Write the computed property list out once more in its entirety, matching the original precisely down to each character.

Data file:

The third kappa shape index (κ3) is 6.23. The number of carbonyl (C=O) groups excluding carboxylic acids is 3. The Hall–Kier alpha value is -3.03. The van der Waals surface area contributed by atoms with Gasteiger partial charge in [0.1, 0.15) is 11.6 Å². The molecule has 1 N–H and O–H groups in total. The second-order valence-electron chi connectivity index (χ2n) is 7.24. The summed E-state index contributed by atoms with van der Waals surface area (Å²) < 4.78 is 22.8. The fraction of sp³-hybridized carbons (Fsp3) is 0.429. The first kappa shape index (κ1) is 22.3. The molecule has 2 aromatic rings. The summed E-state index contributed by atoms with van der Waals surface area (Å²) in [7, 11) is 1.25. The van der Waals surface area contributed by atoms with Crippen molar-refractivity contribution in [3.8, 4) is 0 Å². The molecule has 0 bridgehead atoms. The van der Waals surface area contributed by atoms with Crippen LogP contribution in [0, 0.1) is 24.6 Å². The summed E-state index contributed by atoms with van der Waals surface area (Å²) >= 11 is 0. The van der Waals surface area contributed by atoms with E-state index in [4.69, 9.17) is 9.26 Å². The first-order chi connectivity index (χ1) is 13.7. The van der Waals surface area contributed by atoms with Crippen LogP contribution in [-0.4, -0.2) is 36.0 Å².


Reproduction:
The third kappa shape index (κ3) is 6.23. The number of carbonyl (C=O) groups excluding carboxylic acids is 3. The Hall–Kier alpha value is -3.03. The van der Waals surface area contributed by atoms with Gasteiger partial charge in [0.1, 0.15) is 11.6 Å². The molecule has 1 N–H and O–H groups in total. The second-order valence-electron chi connectivity index (χ2n) is 7.24. The summed E-state index contributed by atoms with van der Waals surface area (Å²) < 4.78 is 22.8. The fraction of sp³-hybridized carbons (Fsp3) is 0.429. The first kappa shape index (κ1) is 22.3. The molecule has 2 aromatic rings. The summed E-state index contributed by atoms with van der Waals surface area (Å²) in [7, 11) is 1.25. The van der Waals surface area contributed by atoms with Crippen molar-refractivity contribution in [3.8, 4) is 0 Å². The molecule has 0 bridgehead atoms. The van der Waals surface area contributed by atoms with Crippen LogP contribution in [0, 0.1) is 24.6 Å². The summed E-state index contributed by atoms with van der Waals surface area (Å²) >= 11 is 0. The van der Waals surface area contributed by atoms with E-state index in [4.69, 9.17) is 9.26 Å². The first-order chi connectivity index (χ1) is 13.7. The van der Waals surface area contributed by atoms with Crippen LogP contribution in [-0.4, -0.2) is 36.0 Å².